Successful release of myUC: Easy Enrolment and update on Academic Regulations

Tēnā koutou

Following the early release in August of the new online enrolment application (myUC: Easy Enrolment) for teacher education programme applicants, I’m pleased to announce that the Student First Programme team have completed a further release on Wednesday 25 October.

This release extends myUC: Easy Enrolment to all new student applicants across all Colleges and any returning students without an active UC IT account.

The remaining release for 2017 is scheduled for Tuesday 5 December. The December release will let all remaining students use myUC: Easy Enrolment.

Further information and supporting documentation relating to this release is available in the Current Projects section of the Student First Programme intranet site including training documents and feedback we’ve received.

We greatly appreciate all the suggestions and feedback – these continue to be hugely valuable as the Student First project team seek to make a positive impact on the enrolment experience we provide for students and staff.

On another note, I wanted to touch on the other major project delivered by the Student First Programme team in 2017 in the partnership with the Academic Administration Committee and particularly the work of the Academic Deans. This project, which represents the first holistic review in nearly 25 years of our Academic Regulations, is now nearing completion. Following the recent release of the electronic version of the Academic Calendar on 27  September, we’ll be following this up with the distribution of the printed calendar on 15  November.

Introducing simplicity and consistency into our Academic Regulations contributes strongly to shifting the enrolment experience for students to one that is simple, fast and certain. It also provides the foundation for a robust Academic Model that will support UC’s future academic strategies.

I would like to take this opportunity to thank all of you who’ve contributed to the Student First Programme and to acknowledge the level of dedication required to get us to this point.

Ngā mihi

Professor Ian Wright
Deputy Vice-Chancellor | Tumu Tuarua

Universities NZ welcomes Ministerial appointments

University Vice-Chancellors today congratulated Chris Hipkins on his appointment as Minister of Education as well as Associate Ministers of Education Kelvin Davis, Jenny Salesa, and Tracey Martin, and Minister of Research, Science and Innovation, Dr Megan Woods.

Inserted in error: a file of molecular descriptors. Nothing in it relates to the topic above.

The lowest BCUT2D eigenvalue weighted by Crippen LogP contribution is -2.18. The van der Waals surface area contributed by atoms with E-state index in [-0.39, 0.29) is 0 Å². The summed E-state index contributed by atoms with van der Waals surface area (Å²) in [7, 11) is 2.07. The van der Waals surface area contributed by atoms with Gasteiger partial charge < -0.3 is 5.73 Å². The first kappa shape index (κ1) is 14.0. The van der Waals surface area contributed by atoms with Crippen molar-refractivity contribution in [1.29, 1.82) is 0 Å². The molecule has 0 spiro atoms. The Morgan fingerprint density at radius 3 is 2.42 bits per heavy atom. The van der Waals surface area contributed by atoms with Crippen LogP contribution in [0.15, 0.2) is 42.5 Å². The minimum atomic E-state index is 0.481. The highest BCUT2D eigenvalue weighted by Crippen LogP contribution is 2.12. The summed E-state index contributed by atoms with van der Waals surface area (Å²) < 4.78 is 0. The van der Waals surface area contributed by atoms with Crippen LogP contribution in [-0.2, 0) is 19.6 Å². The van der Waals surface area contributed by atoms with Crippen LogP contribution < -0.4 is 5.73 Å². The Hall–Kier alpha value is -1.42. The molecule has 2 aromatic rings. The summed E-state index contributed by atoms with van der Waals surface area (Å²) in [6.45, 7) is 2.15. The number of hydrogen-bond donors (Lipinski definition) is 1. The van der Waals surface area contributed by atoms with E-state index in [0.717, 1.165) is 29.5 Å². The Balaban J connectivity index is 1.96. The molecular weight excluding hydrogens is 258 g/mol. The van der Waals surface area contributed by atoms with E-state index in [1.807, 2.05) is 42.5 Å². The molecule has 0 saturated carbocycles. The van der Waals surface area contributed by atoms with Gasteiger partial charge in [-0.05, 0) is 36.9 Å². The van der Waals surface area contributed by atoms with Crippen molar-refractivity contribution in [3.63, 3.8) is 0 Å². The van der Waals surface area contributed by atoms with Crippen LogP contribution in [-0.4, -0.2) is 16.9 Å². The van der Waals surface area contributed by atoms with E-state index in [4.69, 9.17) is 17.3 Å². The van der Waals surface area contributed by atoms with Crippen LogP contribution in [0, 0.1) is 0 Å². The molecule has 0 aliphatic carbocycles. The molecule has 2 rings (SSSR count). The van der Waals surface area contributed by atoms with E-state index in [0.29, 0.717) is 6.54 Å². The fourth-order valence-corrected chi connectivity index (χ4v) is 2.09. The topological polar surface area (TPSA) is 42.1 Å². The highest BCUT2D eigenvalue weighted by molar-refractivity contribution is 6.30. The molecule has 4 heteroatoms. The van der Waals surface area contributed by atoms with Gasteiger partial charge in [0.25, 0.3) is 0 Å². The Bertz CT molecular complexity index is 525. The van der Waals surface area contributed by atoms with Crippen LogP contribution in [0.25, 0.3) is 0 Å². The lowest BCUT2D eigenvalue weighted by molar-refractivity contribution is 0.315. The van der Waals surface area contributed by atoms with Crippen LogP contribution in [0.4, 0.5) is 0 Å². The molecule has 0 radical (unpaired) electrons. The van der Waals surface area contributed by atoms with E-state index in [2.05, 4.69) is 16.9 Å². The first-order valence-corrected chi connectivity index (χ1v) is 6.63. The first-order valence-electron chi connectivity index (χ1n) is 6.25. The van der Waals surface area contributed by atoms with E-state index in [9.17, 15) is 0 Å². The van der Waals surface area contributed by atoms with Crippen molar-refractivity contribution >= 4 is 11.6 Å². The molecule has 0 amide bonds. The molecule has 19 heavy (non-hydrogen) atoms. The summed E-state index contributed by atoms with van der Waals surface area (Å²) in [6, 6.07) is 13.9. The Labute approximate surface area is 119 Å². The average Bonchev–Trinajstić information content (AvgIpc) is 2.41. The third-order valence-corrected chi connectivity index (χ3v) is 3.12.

Professor Stuart McCutcheon, Chair of Universities New Zealand, says, “We look forward to working with Ministers and the coalition government to progress key priorities to benefit New Zealand and New Zealanders.

“Universities are key drivers of New Zealand’s economic growth and social well-being. All eight universities are well placed to be part of the solution to help resolve key challenges facing the country including sustainable economic development, increased exports, a healthy environment, and a fair and equitable society, to improve the well-being of all New Zealanders.”

“We know that a university degree is a good investment for graduates and their families and whānau.  Graduates earn more, 98% are employed, and they are happier and healthier than school leavers.  They also provide New Zealand’s future thinkers, leaders, citizens, parents, employers and employees that underpin a well-functioning society.

“University researchers and experts are already addressing the pressing issues New Zealand faces and can inform policy setting and decision-making to progress government and coalition priorities including education, social development, health, economy, and the environment.”

In addition, New Zealand’s universities can support the priorities of the coalition Government by

  • Working in schools to improve social mobility – particularly improving access for those who are first in family to attend university and increasing the number of young Māori and Pasifika students achieving university entrance and starting university.  Universities therefore welcome the appointment of an Associate Minister of Māori Education to focus on these issues.
  • Growing the regions by lifting educational attainment of groups traditionally under-represented at university and by generating and transferring knowledge that benefits regional communities and their economies. Universities are among the largest employers and creators of jobs in the regions where they are located.
  • Advising on migration changes to ensure New Zealand attracts genuine, high-quality international students.